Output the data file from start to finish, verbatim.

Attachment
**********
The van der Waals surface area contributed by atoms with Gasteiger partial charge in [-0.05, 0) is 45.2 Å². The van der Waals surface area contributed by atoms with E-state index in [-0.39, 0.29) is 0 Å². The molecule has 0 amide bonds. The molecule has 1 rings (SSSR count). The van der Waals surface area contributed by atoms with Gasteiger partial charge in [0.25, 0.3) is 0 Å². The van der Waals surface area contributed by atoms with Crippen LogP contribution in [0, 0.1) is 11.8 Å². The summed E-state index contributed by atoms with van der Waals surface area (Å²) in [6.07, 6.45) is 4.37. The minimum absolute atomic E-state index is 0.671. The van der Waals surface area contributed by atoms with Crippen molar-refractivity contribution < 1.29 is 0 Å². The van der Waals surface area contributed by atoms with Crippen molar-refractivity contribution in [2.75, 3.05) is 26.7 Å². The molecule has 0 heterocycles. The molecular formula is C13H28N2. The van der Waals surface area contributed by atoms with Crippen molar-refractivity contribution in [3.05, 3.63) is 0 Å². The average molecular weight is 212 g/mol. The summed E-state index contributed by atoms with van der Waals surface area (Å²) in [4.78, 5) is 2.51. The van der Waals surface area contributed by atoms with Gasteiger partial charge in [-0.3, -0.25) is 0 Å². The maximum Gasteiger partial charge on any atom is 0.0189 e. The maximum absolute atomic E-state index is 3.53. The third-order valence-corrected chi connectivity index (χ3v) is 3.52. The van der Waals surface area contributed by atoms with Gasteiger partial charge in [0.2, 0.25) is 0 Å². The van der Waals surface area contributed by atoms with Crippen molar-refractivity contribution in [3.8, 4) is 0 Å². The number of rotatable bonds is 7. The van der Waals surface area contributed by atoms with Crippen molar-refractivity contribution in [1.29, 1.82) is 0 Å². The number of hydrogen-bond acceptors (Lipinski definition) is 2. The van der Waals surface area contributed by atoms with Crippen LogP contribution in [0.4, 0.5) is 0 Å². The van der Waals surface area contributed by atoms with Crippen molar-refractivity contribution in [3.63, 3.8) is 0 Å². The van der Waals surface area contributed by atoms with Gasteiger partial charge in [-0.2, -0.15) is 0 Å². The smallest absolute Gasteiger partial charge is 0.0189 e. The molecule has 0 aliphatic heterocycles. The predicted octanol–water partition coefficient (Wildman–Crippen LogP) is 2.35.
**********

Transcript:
The van der Waals surface area contributed by atoms with Gasteiger partial charge in [-0.05, 0) is 45.2 Å². The van der Waals surface area contributed by atoms with E-state index in [-0.39, 0.29) is 0 Å². The molecule has 0 amide bonds. The molecule has 1 rings (SSSR count). The van der Waals surface area contributed by atoms with Gasteiger partial charge in [0.25, 0.3) is 0 Å². The van der Waals surface area contributed by atoms with Crippen LogP contribution in [0, 0.1) is 11.8 Å². The summed E-state index contributed by atoms with van der Waals surface area (Å²) in [6.07, 6.45) is 4.37. The minimum absolute atomic E-state index is 0.671. The van der Waals surface area contributed by atoms with Crippen molar-refractivity contribution < 1.29 is 0 Å². The van der Waals surface area contributed by atoms with Crippen molar-refractivity contribution in [2.75, 3.05) is 26.7 Å². The molecule has 0 heterocycles. The molecular formula is C13H28N2. The van der Waals surface area contributed by atoms with Crippen molar-refractivity contribution in [3.05, 3.63) is 0 Å². The average molecular weight is 212 g/mol. The summed E-state index contributed by atoms with van der Waals surface area (Å²) in [4.78, 5) is 2.51. The van der Waals surface area contributed by atoms with Gasteiger partial charge in [-0.3, -0.25) is 0 Å². The maximum Gasteiger partial charge on any atom is 0.0189 e. The maximum absolute atomic E-state index is 3.53. The third-order valence-corrected chi connectivity index (χ3v) is 3.52. The van der Waals surface area contributed by atoms with Gasteiger partial charge in [0.2, 0.25) is 0 Å². The van der Waals surface area contributed by atoms with Crippen molar-refractivity contribution in [3.8, 4) is 0 Å². The number of rotatable bonds is 7. The van der Waals surface area contributed by atoms with Crippen molar-refractivity contribution in [1.29, 1.82) is 0 Å². The number of hydrogen-bond acceptors (Lipinski definition) is 2. The van der Waals surface area contributed by atoms with Crippen LogP contribution in [0.4, 0.5) is 0 Å². The van der Waals surface area contributed by atoms with Crippen molar-refractivity contribution in [3.63, 3.8) is 0 Å². The van der Waals surface area contributed by atoms with Gasteiger partial charge in [-0.2, -0.15) is 0 Å². The smallest absolute Gasteiger partial charge is 0.0189 e. The molecule has 0 aliphatic heterocycles. The predicted octanol–water partition coefficient (Wildman–Crippen LogP) is 2.35.